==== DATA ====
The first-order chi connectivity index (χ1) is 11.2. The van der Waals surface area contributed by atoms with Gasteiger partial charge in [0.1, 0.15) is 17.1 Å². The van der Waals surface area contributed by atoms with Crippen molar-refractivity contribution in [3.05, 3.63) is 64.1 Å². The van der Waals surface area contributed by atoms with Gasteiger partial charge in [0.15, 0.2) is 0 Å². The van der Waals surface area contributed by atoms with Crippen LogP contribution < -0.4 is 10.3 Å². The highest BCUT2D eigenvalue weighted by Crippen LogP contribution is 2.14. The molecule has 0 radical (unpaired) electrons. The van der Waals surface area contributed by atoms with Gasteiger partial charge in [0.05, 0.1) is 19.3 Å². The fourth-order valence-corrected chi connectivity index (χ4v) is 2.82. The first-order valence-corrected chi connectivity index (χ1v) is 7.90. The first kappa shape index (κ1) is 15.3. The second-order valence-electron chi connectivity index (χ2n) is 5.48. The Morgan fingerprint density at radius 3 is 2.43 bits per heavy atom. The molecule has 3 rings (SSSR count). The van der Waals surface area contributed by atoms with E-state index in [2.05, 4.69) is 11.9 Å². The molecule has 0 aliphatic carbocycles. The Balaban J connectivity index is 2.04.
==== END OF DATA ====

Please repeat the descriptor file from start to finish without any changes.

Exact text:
The first-order chi connectivity index (χ1) is 11.2. The van der Waals surface area contributed by atoms with Gasteiger partial charge in [0.1, 0.15) is 17.1 Å². The van der Waals surface area contributed by atoms with Crippen molar-refractivity contribution in [3.05, 3.63) is 64.1 Å². The van der Waals surface area contributed by atoms with Gasteiger partial charge in [0.15, 0.2) is 0 Å². The van der Waals surface area contributed by atoms with Crippen LogP contribution < -0.4 is 10.3 Å². The highest BCUT2D eigenvalue weighted by Crippen LogP contribution is 2.14. The molecule has 0 radical (unpaired) electrons. The van der Waals surface area contributed by atoms with Gasteiger partial charge in [0.05, 0.1) is 19.3 Å². The fourth-order valence-corrected chi connectivity index (χ4v) is 2.82. The first-order valence-corrected chi connectivity index (χ1v) is 7.90. The first kappa shape index (κ1) is 15.3. The second-order valence-electron chi connectivity index (χ2n) is 5.48. The Morgan fingerprint density at radius 3 is 2.43 bits per heavy atom. The molecule has 3 rings (SSSR count). The van der Waals surface area contributed by atoms with E-state index in [2.05, 4.69) is 11.9 Å². The molecule has 0 aliphatic carbocycles. The Balaban J connectivity index is 2.04.